Pinsta Is a Pinhole Camera, a Pocket Darkroom, and a Printer

This is definitely not your smartphone camera

Key Takeaways

  • Pinsta is a pinhole camera that doubles as a tiny darkroom.
  • It can even make prints from your own film negatives.
  • At last, a way to make film photo prints without even opening the camera.
The Pinsta camera setup.


Even for a dedicated DIY film photographer, developing your films at home can be a bit of a daunting task.

I love developing, but digging out the chemicals, chilling (or warming) the water, and generally rearranging the kitchen just to develop one or two 36-exposure rolls is easy to keep putting off, which is why the Pinsta looks like so much fun.

You just "snap" a photo, inject some chemicals, shake things around a little, and 10 minutes later, you have a print. What could be easier? Apart from, you know, anything else in the world?


The Pinsta, an instant pinhole camera, is a kind of spiritual cross between a Polaroid, a pinhole camera, and a wet-plate collodion camera.

The Pinsta captures photos directly onto photographic paper instead of onto a film negative. You load the Pinsta with a sheet of paper and then expose the photograph. Then, when the capture is done, you inject the developer into the camera body itself, then the stop bath, then the fixer. When you're finished, you can pull out the wet print, ready to view and safe in daylight.

Because the camera uses a pinhole for the lens, it is essentially a big black box, dark inside, and without any internal parts that could be damaged by the liquids used. In theory, you could make something similar yourself, but this looks a lot less messy and much easier to use. You can extract the chemicals as well as inject them, and there are pressure escape valves that are also light-sealed, so it's more than just a box with a hole.

Darkroom in a Box

That alone would probably be enough for me, but the Pinsta's inventor, Oliver New, took a look at his device and thought, "Would it be possible to enlarge negatives using Pinsta?"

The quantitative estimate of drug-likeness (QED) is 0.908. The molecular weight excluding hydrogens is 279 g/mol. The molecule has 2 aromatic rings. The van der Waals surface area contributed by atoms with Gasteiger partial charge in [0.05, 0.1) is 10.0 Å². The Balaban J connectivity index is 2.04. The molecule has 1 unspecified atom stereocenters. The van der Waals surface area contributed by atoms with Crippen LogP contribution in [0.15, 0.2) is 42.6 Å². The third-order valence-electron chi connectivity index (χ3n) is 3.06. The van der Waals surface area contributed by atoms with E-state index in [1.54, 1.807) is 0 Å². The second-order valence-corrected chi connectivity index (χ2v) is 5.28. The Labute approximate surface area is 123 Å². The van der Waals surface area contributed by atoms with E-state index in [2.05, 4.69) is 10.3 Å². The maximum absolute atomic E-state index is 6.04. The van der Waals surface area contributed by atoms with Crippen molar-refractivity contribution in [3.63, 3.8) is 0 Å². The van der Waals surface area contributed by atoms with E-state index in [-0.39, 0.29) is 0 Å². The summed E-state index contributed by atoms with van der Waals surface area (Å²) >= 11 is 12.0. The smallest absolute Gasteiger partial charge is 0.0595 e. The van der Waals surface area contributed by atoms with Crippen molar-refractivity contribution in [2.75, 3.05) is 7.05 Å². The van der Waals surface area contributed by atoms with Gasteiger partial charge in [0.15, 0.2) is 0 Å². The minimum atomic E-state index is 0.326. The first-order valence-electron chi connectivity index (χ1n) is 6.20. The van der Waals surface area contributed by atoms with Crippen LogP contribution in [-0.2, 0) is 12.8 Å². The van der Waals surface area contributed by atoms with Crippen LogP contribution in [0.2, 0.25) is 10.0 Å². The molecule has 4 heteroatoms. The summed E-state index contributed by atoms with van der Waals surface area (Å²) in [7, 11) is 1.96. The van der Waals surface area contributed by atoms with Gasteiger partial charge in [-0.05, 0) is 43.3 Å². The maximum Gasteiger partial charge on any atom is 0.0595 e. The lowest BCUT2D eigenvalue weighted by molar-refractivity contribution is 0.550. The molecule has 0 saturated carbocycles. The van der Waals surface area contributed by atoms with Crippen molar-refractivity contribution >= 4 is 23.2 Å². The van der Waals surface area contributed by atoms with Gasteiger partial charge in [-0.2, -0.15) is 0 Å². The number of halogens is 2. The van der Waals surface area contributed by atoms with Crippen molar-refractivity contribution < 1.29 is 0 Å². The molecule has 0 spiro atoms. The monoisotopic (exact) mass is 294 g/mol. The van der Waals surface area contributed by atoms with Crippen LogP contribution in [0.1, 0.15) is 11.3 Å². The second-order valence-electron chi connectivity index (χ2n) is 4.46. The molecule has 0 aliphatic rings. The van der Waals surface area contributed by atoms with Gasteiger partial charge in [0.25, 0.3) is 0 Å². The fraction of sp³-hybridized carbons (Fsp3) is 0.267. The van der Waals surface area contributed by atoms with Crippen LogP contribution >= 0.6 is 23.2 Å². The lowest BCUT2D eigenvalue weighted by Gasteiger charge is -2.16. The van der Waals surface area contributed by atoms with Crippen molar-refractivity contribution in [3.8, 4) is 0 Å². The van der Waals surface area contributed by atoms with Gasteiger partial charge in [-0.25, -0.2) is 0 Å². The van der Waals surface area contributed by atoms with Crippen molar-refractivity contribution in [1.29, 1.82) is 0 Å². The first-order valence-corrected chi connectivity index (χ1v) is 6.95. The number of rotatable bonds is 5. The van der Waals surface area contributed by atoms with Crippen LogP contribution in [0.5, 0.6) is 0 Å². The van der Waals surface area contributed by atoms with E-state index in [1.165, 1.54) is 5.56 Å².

The answer was yes. It's possible to load up the Pinsta with 35mm or 120 films, along with another sheet of 5 × 5-inch photographic paper, and expose the negative onto the paper. It's like a darkroom, an enlarger, and a print-processing setup all in one camera-bag-ready box.

The Pinsta camera body, with photographic film and a developed negative nearby.


Why is this better than regular home-developed films? Well, it's not. It's way more limited. Images captured directly onto paper will never have the fidelity of film photos.

But that's the point. Things can go wrong at any moment, and the result will always be unpredictable. It's the very opposite of taking a picture with your phone, which you will probably glance at once and never see again.

The Pinsta gets around the inertia that stops me from digging out the chemicals and kit to develop films in my kitchen, too. Once you take a photo, you have to process it before you can take another one. Maybe, after the novelty wears off, this will also become a chore, but at least it won't take up much space.

Kickstarter, But Good

The Pinsta will soon be up for grabs on Kickstarter, but with a twist. New's family business is Novacrylics Engineering, which manufactures, among other things, a pinhole camera for "one of the biggest names in the industry." So it would follow that this Kickstarter is almost certain to deliver well-built cameras promptly.

A photo taken and developed with the Pinsta camera.


Is this a practical way to take and make photos? Not even close. It is neither convenient nor especially easy. And the results are likely to be highly unpredictable. But it also looks like a ton of fun.

Nobody will be using the Pinsta to snap a quick record shot of the login passcode off the back of their Wi-Fi router (although that might make for a great art project), but 100% of the folks who try this out will have more fun than they'd ever get out of a camera app.

The price, along with the Kickstarter launch date, is yet to be disclosed, but if the price is right, I'm all in on this one.

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